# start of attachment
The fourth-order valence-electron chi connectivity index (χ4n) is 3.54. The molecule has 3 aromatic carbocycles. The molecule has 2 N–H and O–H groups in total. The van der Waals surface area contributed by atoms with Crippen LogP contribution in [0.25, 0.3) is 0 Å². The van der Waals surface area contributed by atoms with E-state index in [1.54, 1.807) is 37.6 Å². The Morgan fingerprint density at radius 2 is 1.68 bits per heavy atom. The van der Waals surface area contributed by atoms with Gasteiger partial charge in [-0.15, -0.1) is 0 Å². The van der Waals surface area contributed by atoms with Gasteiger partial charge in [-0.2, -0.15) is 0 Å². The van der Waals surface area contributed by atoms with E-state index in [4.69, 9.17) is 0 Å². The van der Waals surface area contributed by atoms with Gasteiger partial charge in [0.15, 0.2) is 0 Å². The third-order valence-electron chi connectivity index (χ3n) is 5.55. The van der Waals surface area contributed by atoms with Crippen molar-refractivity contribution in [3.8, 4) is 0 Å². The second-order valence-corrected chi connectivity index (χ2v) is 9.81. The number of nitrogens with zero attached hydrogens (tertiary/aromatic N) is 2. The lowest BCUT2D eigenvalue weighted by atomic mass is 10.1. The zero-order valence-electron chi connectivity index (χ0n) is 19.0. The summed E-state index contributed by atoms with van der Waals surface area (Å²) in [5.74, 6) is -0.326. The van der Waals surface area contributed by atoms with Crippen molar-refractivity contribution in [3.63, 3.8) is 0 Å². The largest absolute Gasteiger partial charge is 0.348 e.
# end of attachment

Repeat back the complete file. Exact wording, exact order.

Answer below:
The fourth-order valence-electron chi connectivity index (χ4n) is 3.54. The molecule has 3 aromatic carbocycles. The molecule has 2 N–H and O–H groups in total. The van der Waals surface area contributed by atoms with Crippen LogP contribution in [0.25, 0.3) is 0 Å². The van der Waals surface area contributed by atoms with E-state index in [1.54, 1.807) is 37.6 Å². The Morgan fingerprint density at radius 2 is 1.68 bits per heavy atom. The van der Waals surface area contributed by atoms with Gasteiger partial charge in [-0.15, -0.1) is 0 Å². The van der Waals surface area contributed by atoms with Gasteiger partial charge in [-0.2, -0.15) is 0 Å². The van der Waals surface area contributed by atoms with E-state index in [4.69, 9.17) is 0 Å². The van der Waals surface area contributed by atoms with Gasteiger partial charge in [0.15, 0.2) is 0 Å². The third-order valence-electron chi connectivity index (χ3n) is 5.55. The van der Waals surface area contributed by atoms with Crippen molar-refractivity contribution in [3.8, 4) is 0 Å². The second-order valence-corrected chi connectivity index (χ2v) is 9.81. The number of nitrogens with zero attached hydrogens (tertiary/aromatic N) is 2. The lowest BCUT2D eigenvalue weighted by atomic mass is 10.1. The zero-order valence-electron chi connectivity index (χ0n) is 19.0. The summed E-state index contributed by atoms with van der Waals surface area (Å²) in [5.74, 6) is -0.326. The van der Waals surface area contributed by atoms with Crippen molar-refractivity contribution in [3.63, 3.8) is 0 Å². The largest absolute Gasteiger partial charge is 0.348 e.